of the curve.y the points 2 on the major With centers 1.e. of the ellipse and thus complete the curve circles. Given the Directrix BD and the — is equally distant from the directrix ^Z^ and the focus C. from Join LO and draw MK and NP parallel to LO. etc. 70.2. on FD EC intersecting Fig. of Divide AE. = //P lay A and B with axis. A straight line drawn across the figure at right angles to the . the strip of celluloid is now moved over with the axis. the parallel lines in points 4.1^.1 GEOMETRICAL DRAWING. the the figure. 6. 69. the Base CD AND THE Abscissa parallel to AB CE i. E is equally distant from the directrix and the focus. lines parallel 3 Through the points and 2. CE is = EB. and — Draw EF through A to CD and DF parallel on AB.. so that the point E is always in contact semiminor axis and necessary the point /^ with the semi major number of points may be marked through a small hole in the celluloid at G with a sharp conicalpointed pencil. Focus C TO Draw a Parabola and a Tangent to It at the Point The parabola is a curve such that every point in the curve 3. Any line parallel to the axis is a diameter. off Then i C and Z^ with a distance the points i^ on the minor axis off and from 2' a distance = HK\2. 3 AF a. To Construct a Parabola.nd AE draw AB. 2' and radii \D and 2^. between the arcs of Fig. being given. draw On a piece of transparent celluloid 2" lay off from the point G. Place the point i^on the major axis and the point If E on the minor axis. and to ED into the same number equal parts. AF. The vertix i. EC. 2 and arcs of circles. GF and GE = the semiminor and semimajor axes respec tively. 4 NO. and through A draw lines to the points 1. respectively. 5.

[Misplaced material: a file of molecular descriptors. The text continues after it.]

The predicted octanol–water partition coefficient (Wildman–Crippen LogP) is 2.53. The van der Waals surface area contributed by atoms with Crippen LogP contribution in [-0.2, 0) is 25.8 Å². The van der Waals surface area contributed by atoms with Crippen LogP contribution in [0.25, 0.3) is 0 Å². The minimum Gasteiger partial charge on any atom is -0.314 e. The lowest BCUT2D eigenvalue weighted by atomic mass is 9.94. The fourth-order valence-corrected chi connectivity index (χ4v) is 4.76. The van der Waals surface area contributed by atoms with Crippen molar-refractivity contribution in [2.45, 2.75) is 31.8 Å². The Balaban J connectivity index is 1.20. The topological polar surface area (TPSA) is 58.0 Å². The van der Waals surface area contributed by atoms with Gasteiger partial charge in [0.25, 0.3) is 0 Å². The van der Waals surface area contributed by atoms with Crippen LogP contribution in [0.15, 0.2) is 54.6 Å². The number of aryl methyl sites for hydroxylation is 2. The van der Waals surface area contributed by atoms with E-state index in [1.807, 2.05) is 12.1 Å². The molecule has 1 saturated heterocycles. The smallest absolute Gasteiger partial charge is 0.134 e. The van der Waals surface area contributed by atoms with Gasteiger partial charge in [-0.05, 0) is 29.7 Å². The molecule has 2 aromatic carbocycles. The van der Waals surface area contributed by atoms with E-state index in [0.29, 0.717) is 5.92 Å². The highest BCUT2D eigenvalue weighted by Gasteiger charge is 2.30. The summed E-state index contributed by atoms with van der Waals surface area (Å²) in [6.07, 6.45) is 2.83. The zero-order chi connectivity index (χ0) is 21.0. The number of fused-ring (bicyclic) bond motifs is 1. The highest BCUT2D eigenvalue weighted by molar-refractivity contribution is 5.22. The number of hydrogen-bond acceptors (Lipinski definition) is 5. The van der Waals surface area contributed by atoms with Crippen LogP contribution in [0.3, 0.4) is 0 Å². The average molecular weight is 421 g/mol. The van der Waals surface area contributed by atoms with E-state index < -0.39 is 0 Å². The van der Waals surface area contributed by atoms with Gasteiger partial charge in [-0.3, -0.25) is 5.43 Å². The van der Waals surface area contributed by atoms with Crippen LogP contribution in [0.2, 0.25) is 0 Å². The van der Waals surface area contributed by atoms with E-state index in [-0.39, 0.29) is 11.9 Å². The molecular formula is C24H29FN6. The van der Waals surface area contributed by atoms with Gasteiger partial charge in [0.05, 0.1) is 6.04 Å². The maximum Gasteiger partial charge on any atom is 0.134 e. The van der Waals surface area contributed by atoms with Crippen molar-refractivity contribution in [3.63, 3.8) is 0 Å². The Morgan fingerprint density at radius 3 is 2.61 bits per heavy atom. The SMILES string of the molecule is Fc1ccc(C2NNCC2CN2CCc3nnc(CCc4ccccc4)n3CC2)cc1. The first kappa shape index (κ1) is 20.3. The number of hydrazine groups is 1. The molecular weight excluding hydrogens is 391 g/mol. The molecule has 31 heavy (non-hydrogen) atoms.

42 axis is MECHANICAL DRAWING. Thus C\ — \. BD These are points the curve. the Abscissa BD. as always equal to the horizontal distance from that point to the directrix. Fig. From B draw AB to F. Draw parallels to BD through any points in AB^ and i. 3. 71. Draw the curve through the points where the lines correspondingly numbered intersect each other. etc. parallel and equal to BD. having given THE Diameter AB.F in and from A draw lines to the points DF. 4. i'. a double ordinate. into the same number of equal parts. 2 is The distance from C to any point upon the curve. To Draw an Hyperbola. . 70. ACF the axis of the s 3 F A \1 D s ^ Vt /K n 1 * 1 > ^ 2 4 \ ^ 5 c Fig. Divide DF and F4. etc. and either half of it is an ordinate. Make F4. The tangent : to the curve at the point 3 may be drawn as follows Produce Make FF = the horizontal distance of ordinate 35 Draw the tangent through '^F. is Through C draw ACF at right angles to / BD. C2 to 2. — lines to the points in 4. from F. 2' . and Double Ordinate EF. with center C and radii equal to the horizontal distances of describe arcs cutting in the points in these parallels from 2. curve.